Compliance for EU-US Data Transfers After Schrems II CJEU Decision Strikes Down Privacy Shield
On July 16, 2020, the Court of Justice of the European Union (the “CJEU”) released a decision in the Schrems II Case (Data Protection Commission v. Facebook Ireland, Schrems), declaring the European Commission’s Standard Contractual Clauses (the “SCC”s) for the transfer of personal data outside the European Union (EU) as valid, but striking down the privacy shield framework in the process. The reasoning given for striking down the Privacy Shield Framework was that U.S. authorities access to EU personal data was not limited enough to provide protection equal to that available in the EU, and that EU individuals did not have actionable rights before a body offering guarantees equivalent to those required under EU Law.
Negotiated in 2016, the Privacy Shield was negotiated between the U.S. Department of Commerce, the European Commission and the Swiss Administration to provide companies with the ability to transfer personal data across the Atlantic while adhering to EU data protection law prior to the GDPR (General Data Protection Regulation). The Privacy Shield remained in use after May 2018, when GDPR went into effect. Roughly 4000 US companies used the Privacy Shield as a means to transfer personal data between the U.S. and the EU. After the CJEU decision invalidating the Privacy Shield, those companies need to find another way to transfer data across the Atlantic.
Kenneth Dort Partner with Faegre Drinker has spent over 30 years at the intersection of law and technology and advises companies on data privacy and cybersecurity concerns, spoke with the National Law Review on the CJEU decision in Schrems II.
What are the main compliance concerns for companies affected by the CJEU decision invalidating the US-EU Privacy Shield? What, in your view, are the major consequences of this decision?
The main compliance concerns are two-fold. First, for those businesses relying on the Privacy Shield for data transfers from the EU to the US, they now lack the protective devices mandated by the GDPR. Because the decision did not provide for any grace period, they must adopt replacement measures immediately. Second, for those businesses relying on EU Standard Contractual Clauses (SCCs), the decision called into question their viability in light of questions over their ability to protect EU personal data against national security inquiries by the U.S. federal government. Thus, the major consequences of the decision for businesses transferring data into jurisdictions lacking an adequacy determination (such as the U.S.) will be to implement recognized protocols that address the national security issues raised in the decision and which also satisfy EU data protection authorities.
It appears some of the CJEU’s reasoning goes back to Schrems I--that some of the concern is that EU individuals do not have actionable rights before the courts against U.S. authorities, or that EU individual privacy rights are not adequately protected. Does this put pressure on U.S. authorities to provide greater privacy protections in the U.S.?
The Schrems II decision has its foundation in Schrems I – particularly as to the CJEU’s concerns about the ability of the Privacy Shield and SCCs to protect EU personal data held by U.S. businesses from investigations by the U.S. federal government that would otherwise be in violation of the GDPR. The problem in the U.S. is that U.S. businesses receiving national security letters or other such federal investigative actions are often precluded from contacting the investigation targets about the inquiry – which is contrary to the transparency principles of the GDPR. Thus, should a U.S. business attempt to address this concern by agreeing contractually to make such a notification, they could be putting themselves at risk of violating U.S. national security law. Therefore, while it might work conceptually put pressure on the U.S. federal government to modify U.S. law in this regard, so far no such action has materialized.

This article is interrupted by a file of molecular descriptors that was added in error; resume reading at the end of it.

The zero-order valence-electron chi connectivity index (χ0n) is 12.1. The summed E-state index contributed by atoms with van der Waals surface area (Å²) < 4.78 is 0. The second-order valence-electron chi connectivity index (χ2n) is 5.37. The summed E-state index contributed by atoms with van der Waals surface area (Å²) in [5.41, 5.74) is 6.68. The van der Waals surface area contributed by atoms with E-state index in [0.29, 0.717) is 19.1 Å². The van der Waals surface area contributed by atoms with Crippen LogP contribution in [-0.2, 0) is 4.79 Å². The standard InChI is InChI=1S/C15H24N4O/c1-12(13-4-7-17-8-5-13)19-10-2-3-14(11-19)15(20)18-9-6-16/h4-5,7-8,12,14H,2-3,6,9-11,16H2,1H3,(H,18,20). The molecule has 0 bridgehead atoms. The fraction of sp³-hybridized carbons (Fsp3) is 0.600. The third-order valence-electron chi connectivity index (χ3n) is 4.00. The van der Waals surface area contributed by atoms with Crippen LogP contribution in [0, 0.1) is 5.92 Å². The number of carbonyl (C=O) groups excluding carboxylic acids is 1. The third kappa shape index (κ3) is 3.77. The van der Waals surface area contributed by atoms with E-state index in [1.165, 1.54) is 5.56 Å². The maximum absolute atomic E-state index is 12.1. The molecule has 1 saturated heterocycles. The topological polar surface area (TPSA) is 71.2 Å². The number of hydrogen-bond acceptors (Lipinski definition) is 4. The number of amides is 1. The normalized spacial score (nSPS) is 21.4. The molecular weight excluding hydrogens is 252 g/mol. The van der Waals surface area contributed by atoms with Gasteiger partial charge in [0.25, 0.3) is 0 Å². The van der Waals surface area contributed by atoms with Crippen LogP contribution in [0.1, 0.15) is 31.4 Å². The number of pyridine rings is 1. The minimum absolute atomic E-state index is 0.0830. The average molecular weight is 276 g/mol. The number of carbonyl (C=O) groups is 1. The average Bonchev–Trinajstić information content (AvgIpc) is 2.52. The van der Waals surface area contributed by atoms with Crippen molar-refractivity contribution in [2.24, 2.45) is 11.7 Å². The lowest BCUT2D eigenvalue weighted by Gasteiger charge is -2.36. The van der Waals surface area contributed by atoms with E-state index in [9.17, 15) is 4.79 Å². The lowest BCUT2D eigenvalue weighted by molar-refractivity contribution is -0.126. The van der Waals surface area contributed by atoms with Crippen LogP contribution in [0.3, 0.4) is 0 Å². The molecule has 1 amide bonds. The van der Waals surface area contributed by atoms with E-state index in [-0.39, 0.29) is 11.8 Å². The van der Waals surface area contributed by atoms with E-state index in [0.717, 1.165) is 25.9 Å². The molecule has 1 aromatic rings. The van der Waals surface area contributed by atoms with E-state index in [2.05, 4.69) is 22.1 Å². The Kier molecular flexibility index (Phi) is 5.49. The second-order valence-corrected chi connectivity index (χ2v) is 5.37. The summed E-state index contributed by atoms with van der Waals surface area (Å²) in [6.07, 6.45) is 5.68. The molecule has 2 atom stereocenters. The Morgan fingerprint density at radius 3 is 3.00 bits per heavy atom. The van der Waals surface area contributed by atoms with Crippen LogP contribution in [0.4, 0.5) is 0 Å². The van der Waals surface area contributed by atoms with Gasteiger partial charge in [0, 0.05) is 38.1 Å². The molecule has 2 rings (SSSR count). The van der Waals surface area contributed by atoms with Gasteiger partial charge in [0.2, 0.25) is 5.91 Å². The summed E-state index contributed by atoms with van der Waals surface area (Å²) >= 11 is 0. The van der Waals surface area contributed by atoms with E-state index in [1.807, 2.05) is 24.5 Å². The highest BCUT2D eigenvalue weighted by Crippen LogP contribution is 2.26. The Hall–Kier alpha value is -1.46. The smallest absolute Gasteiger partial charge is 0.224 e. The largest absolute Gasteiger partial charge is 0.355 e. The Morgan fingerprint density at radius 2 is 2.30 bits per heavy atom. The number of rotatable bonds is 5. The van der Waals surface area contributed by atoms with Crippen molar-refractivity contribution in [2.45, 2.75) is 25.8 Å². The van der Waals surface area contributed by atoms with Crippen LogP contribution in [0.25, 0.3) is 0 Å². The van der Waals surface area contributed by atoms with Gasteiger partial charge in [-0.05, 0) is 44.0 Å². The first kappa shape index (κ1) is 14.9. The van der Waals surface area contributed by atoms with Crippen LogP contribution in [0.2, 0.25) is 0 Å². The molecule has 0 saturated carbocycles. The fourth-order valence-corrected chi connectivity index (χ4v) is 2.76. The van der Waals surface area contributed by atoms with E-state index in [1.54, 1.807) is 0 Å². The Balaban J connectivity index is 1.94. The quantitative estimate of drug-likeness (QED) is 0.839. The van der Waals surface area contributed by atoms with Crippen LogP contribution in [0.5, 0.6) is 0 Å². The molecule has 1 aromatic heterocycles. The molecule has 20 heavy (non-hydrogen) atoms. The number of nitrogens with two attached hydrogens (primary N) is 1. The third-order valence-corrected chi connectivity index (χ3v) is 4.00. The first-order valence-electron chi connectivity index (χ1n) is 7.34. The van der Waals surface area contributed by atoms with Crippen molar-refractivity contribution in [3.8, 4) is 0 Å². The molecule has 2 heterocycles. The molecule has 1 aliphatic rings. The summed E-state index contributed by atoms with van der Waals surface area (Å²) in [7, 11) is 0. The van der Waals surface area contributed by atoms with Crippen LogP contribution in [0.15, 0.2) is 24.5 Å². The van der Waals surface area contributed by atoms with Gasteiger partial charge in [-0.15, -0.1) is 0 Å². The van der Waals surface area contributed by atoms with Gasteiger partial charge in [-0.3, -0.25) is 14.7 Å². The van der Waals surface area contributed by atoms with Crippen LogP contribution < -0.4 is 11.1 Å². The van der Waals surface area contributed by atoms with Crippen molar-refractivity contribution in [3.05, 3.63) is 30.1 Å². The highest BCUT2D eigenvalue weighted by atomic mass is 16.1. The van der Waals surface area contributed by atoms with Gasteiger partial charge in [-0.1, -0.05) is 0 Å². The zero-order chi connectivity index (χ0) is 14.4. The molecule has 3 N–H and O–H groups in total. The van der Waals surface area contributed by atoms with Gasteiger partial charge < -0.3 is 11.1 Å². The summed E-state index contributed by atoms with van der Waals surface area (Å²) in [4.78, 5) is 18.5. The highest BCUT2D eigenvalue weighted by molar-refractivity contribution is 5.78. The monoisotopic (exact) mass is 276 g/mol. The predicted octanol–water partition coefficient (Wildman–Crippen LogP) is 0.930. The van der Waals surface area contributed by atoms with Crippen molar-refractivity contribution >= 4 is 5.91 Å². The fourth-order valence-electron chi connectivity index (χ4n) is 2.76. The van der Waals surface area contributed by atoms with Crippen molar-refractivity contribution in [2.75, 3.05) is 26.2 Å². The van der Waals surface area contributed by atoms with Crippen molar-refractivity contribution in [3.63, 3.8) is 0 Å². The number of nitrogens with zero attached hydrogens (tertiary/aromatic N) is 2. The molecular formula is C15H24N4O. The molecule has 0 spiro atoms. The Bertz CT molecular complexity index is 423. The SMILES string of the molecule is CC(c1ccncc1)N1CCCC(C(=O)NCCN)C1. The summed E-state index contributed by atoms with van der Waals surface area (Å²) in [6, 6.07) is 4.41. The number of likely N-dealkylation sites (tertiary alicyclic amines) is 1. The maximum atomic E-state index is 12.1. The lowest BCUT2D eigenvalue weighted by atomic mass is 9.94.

Along with the privacy shield being invalidated, the SCC’s are now subject to a higher level of enforcement and require more contractual safeguards--what would those look like? Is there any guidance on what those safeguards need to be? How feasible is this avenue as a process for data transfers going forward?
As noted above, the additional safeguards raised in the CJEU’s decision may put U.S. businesses in a difficult position between their EU clients (the data transferors) and their legal obligations under U.S. national security law. First, companies should carefully determine whether they handle personal data at all – and if they do not, these issues disappear. However, if personal data is being transferred, a careful analysis should be performed to determine if the transfer is actually necessary, and if not, minimize the scope of the transfers. Finally, if personal data transfers are at issue, then affected U.S. businesses need to confer with their EU controllers to determine what measures can be taken to satisfy both the controllers and their specific data processing agreements (“DPA”’s). Depending on the stridency of the DPA, some transfers to the U.S. may have to cease.
Article 40 of GDPR encourages the implementation of Codes of Conduct for data--is this a possible way for U.S. companies to achieve compliance with GDPR now that the privacy shield is invalidated?
While codes of conduct are possible avenues for U.S. businesses and their EU counterparts, they will still face the same compliance difficulties noted above. As a result, their effective ability to address the issues raised in Schrems II is questionable at this time.
Many thanks to Mr. Dort for his expertise on this developing topic. The National Law Review watches the developments related to Shrems II, and other cybersecurity privacy stories, on our Cybersecurity resource page.